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Impact | What's in your wallet?

Volume 19, Number 1
January 2013

Frank Li has found a unique way to measure talent in CEOs - by exploring their pay packages.

li-impact-13.jpgTheories suggest that corporations perform better when led by CEOs with high ability and tolerance for risk.  But these qualities are difficult to evaluate, and empirical researchers have been unable to come up with any reliable measures.

Ivey Professor Frank Li conducts research in the field of empirical corporate finance, with a focus on corporate governance and executive compensation.  In an award-winning paper, he became the first empirical researcher to measure innate ability and risk aversion in top executives.

In the study, Li looked at both managerial and firm attributes. He divided these attributes into those that are "observable" and those that are "unobservable." For example, managerial attributes such as age, gender, education, and experience, are easy to observe.

On the other hand, attributes such as ability and risk aversion are not observable, particularly to those outside the company, such as investors. So how do researchers come up with reliable information? In his study, Li extracts this information from executives' compensation contracts. 

For example, when a firm board recognizes that a CEO has high ability, it will likely offer strong performance incentives, such as stock options. When a CEO has a high tolerance for risk, a board will often offer contractual incentives to implement riskier policies. At the same time, a CEO with these qualities will likely negotiate for contracts that reward performance and risk-taking.  "We found that these unobservable qualities explain some 80 percent of the pay incentives in executive contracts," says Li. "The observable variables, on the other hand, generally do a bad job in explaining contracts."

Li found that the information extracted from compensation contracts can be used to predict firm performance. "Our study confirmed that a CEO with higher innate ability will improve firm performance, both in the short run and long run," says Li. "A CEO with high risk tolerance will implement riskier investment policies and increase the volatility of firm stock returns."

Li's study was based on empirical data from 4,000 public firms over a 20-year period. His approach, based on the application of an econometrics program, depends on executives moving between companies. "We cannot say that high pay in itself means a CEO is highly capable, because some firms always pay more than others," says Li. "But when CEOs switch firms, we can eliminate all the firm attributes, and just keep the managerial attributes."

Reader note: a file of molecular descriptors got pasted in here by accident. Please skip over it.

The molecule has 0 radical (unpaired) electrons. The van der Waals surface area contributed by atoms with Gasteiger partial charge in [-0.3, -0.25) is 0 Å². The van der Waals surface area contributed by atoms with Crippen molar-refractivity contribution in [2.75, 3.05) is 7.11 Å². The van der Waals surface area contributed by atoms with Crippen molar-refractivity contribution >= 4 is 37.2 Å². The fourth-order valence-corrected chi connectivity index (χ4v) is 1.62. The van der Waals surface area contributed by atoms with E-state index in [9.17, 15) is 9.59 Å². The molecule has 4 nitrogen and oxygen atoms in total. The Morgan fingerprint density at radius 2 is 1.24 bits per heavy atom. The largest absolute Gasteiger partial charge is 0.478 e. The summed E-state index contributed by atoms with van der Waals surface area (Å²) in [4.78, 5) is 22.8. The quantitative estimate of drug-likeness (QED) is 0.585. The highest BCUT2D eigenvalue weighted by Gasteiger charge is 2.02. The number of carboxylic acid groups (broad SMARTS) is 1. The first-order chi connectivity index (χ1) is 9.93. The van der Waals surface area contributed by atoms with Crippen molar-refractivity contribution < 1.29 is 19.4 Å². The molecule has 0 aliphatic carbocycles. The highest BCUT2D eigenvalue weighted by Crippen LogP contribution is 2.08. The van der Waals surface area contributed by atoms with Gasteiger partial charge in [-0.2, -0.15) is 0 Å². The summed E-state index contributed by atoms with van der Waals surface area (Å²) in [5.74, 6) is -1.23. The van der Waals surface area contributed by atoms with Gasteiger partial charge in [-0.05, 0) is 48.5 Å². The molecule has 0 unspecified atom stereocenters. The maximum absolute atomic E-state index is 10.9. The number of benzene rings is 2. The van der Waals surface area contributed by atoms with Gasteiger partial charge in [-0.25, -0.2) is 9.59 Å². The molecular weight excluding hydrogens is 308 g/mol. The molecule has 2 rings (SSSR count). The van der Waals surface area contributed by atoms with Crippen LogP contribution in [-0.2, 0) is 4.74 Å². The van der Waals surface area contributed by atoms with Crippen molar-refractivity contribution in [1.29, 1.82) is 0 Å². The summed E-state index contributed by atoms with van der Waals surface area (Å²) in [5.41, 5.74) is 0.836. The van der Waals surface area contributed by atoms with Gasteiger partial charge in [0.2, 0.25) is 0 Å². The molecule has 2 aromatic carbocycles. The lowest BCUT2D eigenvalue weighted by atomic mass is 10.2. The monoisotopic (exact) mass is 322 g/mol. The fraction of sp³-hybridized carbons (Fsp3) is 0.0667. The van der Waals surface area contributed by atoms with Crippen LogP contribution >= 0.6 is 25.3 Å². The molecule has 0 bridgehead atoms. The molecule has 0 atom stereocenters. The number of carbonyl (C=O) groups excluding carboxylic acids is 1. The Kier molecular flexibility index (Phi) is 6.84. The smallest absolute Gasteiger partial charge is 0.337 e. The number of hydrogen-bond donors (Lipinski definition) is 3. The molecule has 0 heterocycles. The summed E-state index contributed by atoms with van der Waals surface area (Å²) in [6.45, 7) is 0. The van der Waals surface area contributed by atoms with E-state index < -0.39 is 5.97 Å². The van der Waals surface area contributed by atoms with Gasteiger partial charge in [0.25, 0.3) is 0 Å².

In another related project, Li uses econometrics to evaluate the entire field of empirical corporate finance research. In the study, he divided corporate finance into 20 subfields, such as corporate governance, financial policy, payout policy, investment policy, and performance.

For each of the 20 subfields he identified the importance of firm and manager-specific variables, both observable and unobservable. For example, managers' compensation, as we saw from the previous study, is largely dependent on unobservable manager information. On the other hand, he found that financial and investment policies are dependent on unobservable firm characteristics, such as firm culture. "In most cases we found that the unobservable attributes, whether firm specific or manager specific, explain the corporate finance research much more than the observables," says Li.

This study had a very broad and ambitious goal - to gauge the overall state of progress in empirical corporate finance research. "We tried to identify what's unknown to current researchers and what is already known," he says. "This helps to point out, for both theorists and empiricists, where they should be looking to direct future financial research."

In another stream of research, Li looks at "under-explored" topics in corporate governance. In a recent study, he focused on the number two executive in the firm.

One of the big challenges for boards is monitoring the CEO. Boards meet infrequently, and directors don't always understand the business. So how does the board ensure that the CEO is making decisions that are in the best interests of the company?

One way to do this, suggests Li, is by giving more authority and influence to the number two executive. In his study he found that firm value increases when the number two executive is given the role of monitoring the CEO, particularly when the board is weak or knows little about the firm's business. This option is usually much less expensive than beefing up the monitoring activities of the board.

Li says that creating a powerful number two doesn't necessarily lead to hard feelings and friction at the top. "The CEO usually wants the board to better understand the business, so the number two can help to serve as an alternative source of information."


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